An infrequent cause, but a cause just the same

As we were driving home from Nags Head this past Saturday, we passed by an apartment building in Chesapeake that was on fire. In fact, Chesapeake fire units were just arriving as we passed by on Interstate 64, crossing the Elizabeth River. Once I got home, I began a search to learn what I could about this fire. The WAVY10 website gave me the information I was looking for. The fire went to a second alarm and damaged all eight units in an unoccupied apartment building that was under renovation.

A couple of days later, I learned that the fire was deemed accidental, apparently caused by work that the plumbers had been doing in the building. You might wonder how fire investigators can narrow the point of origin down to a specific area, but extensive training, experience of investigators, reports of witnesses and first-arriving firefighters, and burn patterns and indicators lead them to the area where the fire started. In this case, the area of origin was determined to be where the plumbers had probably been sweating copper pipe. In other words, they were using a propane torch to heat up copper fittings. Copper is a metal that conducts heat, allowing that heat to travel to another point in the building. Also, the heat from the propane torch can cause dust or other combustibles to smolder and eventually catch fire when it gets enough air.

Buildings under construction or renovation are vulnerable to more extensive damage, due to the fact that the building is unoccupied and the fire goes unnoticed for a long period of time. Another reason is that the building is in various stages of construction or reconstruction, and fire spread is more rapid. There are different construction practices that could cause a fire. As stated earlier, plumbers sweating pipe is one. Others include heaters that are used to dry sheetrock, a tar pot on a roof, welding or the use of acetylene torches. In the large majority of cases, highly skilled workers conduct these activities day in and day out. It is only in rare instances that a wayward spark or a transfer of enough heat starts a fire.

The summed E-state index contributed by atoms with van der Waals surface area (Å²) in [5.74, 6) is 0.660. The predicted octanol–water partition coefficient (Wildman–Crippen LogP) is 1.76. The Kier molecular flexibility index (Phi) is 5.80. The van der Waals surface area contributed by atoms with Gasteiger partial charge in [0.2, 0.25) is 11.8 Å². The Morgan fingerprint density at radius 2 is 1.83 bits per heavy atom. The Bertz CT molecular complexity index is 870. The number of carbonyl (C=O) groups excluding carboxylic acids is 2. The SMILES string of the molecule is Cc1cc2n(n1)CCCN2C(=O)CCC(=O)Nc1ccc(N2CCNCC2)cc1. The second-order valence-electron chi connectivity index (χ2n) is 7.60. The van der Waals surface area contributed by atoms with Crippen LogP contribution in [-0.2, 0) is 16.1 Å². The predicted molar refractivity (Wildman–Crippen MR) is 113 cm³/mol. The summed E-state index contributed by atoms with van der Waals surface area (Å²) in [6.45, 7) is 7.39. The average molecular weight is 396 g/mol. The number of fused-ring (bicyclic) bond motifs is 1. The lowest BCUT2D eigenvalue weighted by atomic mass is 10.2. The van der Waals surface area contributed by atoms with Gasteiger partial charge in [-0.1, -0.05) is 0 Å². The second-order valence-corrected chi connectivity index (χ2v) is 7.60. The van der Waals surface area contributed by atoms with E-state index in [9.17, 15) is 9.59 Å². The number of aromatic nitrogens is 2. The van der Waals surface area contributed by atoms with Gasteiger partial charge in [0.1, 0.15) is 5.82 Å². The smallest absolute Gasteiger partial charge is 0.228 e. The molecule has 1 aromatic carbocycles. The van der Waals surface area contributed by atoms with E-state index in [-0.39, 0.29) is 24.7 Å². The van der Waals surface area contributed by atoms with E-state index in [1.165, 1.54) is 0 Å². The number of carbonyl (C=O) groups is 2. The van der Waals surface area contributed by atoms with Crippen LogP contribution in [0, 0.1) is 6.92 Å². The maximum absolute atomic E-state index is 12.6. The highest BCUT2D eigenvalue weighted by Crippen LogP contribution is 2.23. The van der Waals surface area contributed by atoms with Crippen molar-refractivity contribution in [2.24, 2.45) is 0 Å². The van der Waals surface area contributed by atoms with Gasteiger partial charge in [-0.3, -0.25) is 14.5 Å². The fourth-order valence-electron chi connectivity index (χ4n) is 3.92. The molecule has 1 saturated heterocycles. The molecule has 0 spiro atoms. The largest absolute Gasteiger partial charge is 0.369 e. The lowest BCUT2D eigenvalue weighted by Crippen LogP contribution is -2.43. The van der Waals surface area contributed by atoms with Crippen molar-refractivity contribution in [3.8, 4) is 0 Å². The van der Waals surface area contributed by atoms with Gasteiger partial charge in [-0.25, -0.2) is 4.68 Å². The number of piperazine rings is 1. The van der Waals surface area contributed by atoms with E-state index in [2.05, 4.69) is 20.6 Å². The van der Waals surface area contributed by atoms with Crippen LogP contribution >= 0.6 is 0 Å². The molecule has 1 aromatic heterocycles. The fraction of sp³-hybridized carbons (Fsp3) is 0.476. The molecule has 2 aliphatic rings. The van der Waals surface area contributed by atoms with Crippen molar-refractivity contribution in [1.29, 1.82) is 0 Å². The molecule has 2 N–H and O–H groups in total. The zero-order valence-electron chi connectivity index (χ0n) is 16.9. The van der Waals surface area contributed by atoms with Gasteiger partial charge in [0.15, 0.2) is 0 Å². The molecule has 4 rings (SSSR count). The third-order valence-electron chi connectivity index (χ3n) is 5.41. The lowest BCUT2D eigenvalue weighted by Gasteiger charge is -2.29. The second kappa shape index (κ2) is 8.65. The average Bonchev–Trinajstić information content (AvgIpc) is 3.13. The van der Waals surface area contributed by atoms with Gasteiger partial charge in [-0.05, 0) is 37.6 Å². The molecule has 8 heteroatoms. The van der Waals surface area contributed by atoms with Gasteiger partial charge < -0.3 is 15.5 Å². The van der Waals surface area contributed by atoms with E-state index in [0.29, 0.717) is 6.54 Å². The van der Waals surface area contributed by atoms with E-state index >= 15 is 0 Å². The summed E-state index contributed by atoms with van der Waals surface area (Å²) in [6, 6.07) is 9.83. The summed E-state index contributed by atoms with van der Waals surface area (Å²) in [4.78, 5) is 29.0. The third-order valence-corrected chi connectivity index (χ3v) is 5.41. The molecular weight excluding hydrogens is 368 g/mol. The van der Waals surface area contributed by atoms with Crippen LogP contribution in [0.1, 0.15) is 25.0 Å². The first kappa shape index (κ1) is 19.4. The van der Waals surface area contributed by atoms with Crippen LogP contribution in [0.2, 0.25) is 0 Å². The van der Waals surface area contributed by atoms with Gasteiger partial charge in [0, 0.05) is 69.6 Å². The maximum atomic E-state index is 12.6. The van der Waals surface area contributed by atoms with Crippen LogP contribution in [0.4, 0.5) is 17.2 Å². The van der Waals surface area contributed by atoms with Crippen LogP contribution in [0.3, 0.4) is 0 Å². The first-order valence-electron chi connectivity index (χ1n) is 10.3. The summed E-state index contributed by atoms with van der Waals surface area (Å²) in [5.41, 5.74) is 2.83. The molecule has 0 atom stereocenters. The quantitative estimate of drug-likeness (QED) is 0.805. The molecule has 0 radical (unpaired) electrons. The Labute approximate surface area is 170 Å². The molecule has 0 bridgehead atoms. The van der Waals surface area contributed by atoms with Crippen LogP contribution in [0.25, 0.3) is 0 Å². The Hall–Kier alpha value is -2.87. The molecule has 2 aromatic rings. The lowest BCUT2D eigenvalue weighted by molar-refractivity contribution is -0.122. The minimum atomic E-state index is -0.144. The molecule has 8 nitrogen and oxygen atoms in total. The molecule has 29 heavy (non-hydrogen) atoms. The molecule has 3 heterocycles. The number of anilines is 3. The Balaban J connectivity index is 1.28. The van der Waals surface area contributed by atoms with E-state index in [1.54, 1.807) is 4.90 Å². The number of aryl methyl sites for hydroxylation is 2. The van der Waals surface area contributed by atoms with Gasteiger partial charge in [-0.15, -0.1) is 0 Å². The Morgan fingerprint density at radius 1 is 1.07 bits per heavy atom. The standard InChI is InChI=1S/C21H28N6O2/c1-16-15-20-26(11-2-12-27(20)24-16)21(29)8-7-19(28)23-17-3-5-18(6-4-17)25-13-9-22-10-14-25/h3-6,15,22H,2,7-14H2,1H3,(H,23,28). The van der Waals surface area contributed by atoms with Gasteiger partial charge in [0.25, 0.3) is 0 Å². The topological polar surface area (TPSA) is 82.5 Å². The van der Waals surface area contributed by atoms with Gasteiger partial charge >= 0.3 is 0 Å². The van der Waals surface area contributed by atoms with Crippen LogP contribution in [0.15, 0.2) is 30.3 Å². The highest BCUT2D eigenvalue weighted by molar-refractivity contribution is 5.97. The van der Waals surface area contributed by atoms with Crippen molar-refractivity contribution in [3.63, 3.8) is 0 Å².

I will have to say that when I hear about a fire in an unoccupied building, under renovation, I immediately wonder if the fire was set. I have seen fires throughout my career that were set in order to get insurance money, due to the fact that the company has been losing money for a long period of time. This fire did not fall into that category, but investigators must always have that thought in the back of their minds.

I do not know if this column will help prevent a fire from occurring because of these potential causes, but I still find it interesting to research fires that occur, trying to learn what I can about them so I can share the information with you. In this incident, neither citizens nor firefighters were injured. Buildings in various states of repair are dangerous for firefighters. Kudos to everyone involved in this safe firefighting operation.

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